Actresses with an eye towards the different are having the time of their lives. They are getting stimulating work in web series and films made for streaming platforms such as Netflix and Amazon Prime Video. Their viewer is the discerning urbanite who likes mature offbeat stories. There is no shortage of appreciation for good work, which also leads to more good work. Working in such an ideal situation, what else can they ask for?
Nothing much really, since those who are making a mark are getting a lot to sink their teeth into. Consider Radhika Apte, the most visible female face of original Indian shows on Netflix, who has proved she can deliver with her solid performances in Sacred Games, Lust Stories and Ghoul.
The promising actress, who has struck a balance between acting in films like Andhadhun and The Wedding Guest and working for the web, has explored a variety of genres in her brief career. Sacred Games is a thriller in which she plays a RAW agent; Lust Stories, an anthology of short films in which she plays a college teacher who is romantically obsessed with her student; and Ghoul, a horror miniseries set in a dystopian future in which she is a freshly recruited military officer. Social media trolls had a blast at her expense because of her omnipresence on Netflix. But don't be surprised if she makes a return with a new show on the web soon.
Model-turned-actress Sobhita Dhulipala was most impressive as a wedding planner dealing with her own failing marriage in Made in Heaven, an imaginatively crafted series by Zoya Akhtar and Reema Kagti. The series was critically acclaimed, and Dhulipala’s performance was appreciated by everybody who mattered. She now has acting assignments in the second season of Sacred Games and Bard of Blood, which Netflix subscribers are eagerly waiting for.
Dhulipala has already featured in films like Raman Raghav 2.0 and Chef. If she makes an impact in her upcoming web series, she can hope to sign on the dotted line for big-budget Bollywood projects. The reason: the talented actress also has that G factor which film producers with deep pockets seek. Glamour.
Looks, however, is not a priority on the web. Enterprising makers, on the other hand, are always on the lookout for unconventional actresses who are prepared to take on quirky challenges. If Apte played a military officer in a story set in dystopian future, Kubbra Sait, also seen in Gully Boy, was seen as a transgender in Sacred Games. Kubbra’s convincing portrayal, one of the standout performances in the well-liked series, won’t be forgotten anytime soon.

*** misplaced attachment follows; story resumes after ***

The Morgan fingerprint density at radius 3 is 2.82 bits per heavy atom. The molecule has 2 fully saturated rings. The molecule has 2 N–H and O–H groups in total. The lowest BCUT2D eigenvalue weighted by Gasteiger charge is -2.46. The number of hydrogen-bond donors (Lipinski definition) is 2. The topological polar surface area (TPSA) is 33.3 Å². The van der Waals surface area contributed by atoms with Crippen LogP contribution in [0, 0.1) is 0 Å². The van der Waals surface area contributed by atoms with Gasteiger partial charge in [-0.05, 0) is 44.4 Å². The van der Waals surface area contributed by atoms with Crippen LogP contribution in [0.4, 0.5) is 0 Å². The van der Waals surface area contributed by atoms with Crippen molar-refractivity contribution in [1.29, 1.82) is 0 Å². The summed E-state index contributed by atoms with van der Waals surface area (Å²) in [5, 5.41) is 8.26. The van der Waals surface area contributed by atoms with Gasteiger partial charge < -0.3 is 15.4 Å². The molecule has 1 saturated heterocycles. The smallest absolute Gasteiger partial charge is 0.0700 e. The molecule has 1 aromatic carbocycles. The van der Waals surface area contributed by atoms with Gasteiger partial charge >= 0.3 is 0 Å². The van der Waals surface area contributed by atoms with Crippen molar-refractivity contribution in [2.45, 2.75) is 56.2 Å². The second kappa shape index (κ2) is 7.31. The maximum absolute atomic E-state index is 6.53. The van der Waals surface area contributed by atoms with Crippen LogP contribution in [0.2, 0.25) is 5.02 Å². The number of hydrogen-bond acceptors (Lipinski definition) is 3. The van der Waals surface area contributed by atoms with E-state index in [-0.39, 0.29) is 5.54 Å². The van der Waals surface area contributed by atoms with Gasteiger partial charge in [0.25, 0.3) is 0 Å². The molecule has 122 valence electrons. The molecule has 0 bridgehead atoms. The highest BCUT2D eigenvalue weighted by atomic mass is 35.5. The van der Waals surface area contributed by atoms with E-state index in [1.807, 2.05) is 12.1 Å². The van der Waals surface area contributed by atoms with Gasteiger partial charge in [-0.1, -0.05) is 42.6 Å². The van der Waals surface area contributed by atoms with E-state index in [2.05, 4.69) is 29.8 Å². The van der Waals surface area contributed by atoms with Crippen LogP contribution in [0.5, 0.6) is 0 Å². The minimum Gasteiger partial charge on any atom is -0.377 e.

Experimentation drives the online entertainment industry. Some of it succeeds. The rest does not. Regardless of how the end product shapes up, enterprising makers cannot be faulted for not trying. Same for performers, who use their gut feeling to make choices that may or may not deliver according to expectations.
Seen in films like Katti Batti and Karwaan, Mithila Palkar has featured in Chopsticks, a situational comedy about the search for a lost Hyundai car with a screenplay so shoddy that most viewers would have been disappointed. At the same time, Palkar has also acted in Little Things, a relatable web series about a live-in relationship and issues related to it. The series captures the couple’s day-to-day lives with its ordinary details, which has an easy connect with the young urban viewer. The show, in short, is appealing.
Shweta Tripathi, seen in offbeat films like Masaan and Haramkhor, registered her presence in Mirzapur, the Internet’s overly violent response to Anurag Kashyap’s magnum opus, Gangs of Wasseypur. Tripathi, too, has acted in shows for the web with mixed results. That is not surprising since the number of bad shows far exceeds that of good ones. If the viewer chooses a wrong series to watch, therefore, s/he might end up wasting time on Mind the Malhotras, in which TV show host and actress Mini Mathur as the wife looks bored, uninspired and incapable of making the viewer laugh.
Thankfully, however, streaming platforms offer countless options. Among them are several absorbing shows that are tailor-made for binge-watching. Auteur Deepa Mehta’s dystopian web series, Leila, stars Huma Qureshi as the mother who sets out on a search for her missing daughter. Remarkably well-made, the series addresses the perceptive viewer who is exposed to a lot beyond standard Bollywood fare. It is indie cinema split into six episodes, the sort of opportunity any accomplished actress will aspire for.
The reliable veteran Shefali Shah was the chosen one for the character of the chief investigating officer in Delhi Crime, the seven-episode-long police procedural on the investigation into the Delhi gang-rape, which had stunned India in 2012. Convincing as always as she showcased a variety of emotions – pain, disappointment, anger – Shah’s performance was greeted with appreciation that she thoroughly deserved. The grim subject, treated in a realistic manner, brought out the best in her.
Casting being of paramount importance, filmmaker Ivan Ayr took an exceptional step to find appropriate actresses for Soni, a slice-of-life film dealing with the experiences of two female cops in a man’s world. Geetika Vidya Ohlyan, who plays Soni, was a student doing stage and street plays when she was asked to self-tape her audition and send it to the director’s team. Saloni Batra, who had specialized in fashion accessories, had also worked on the stage and in the web series Life Sahi Hai when she auditioned for Kalpana, the second character. That’s not the way Bollywood selects its protagonists – at least not when it makes big-budget, song-and-dance extravaganzas.
The web is offering unusual roles of substance, and talented actresses with an appetite for creative adventures are having a field day. They may not become Bollywood A-listers ever, but chances are they don’t think about it anyway.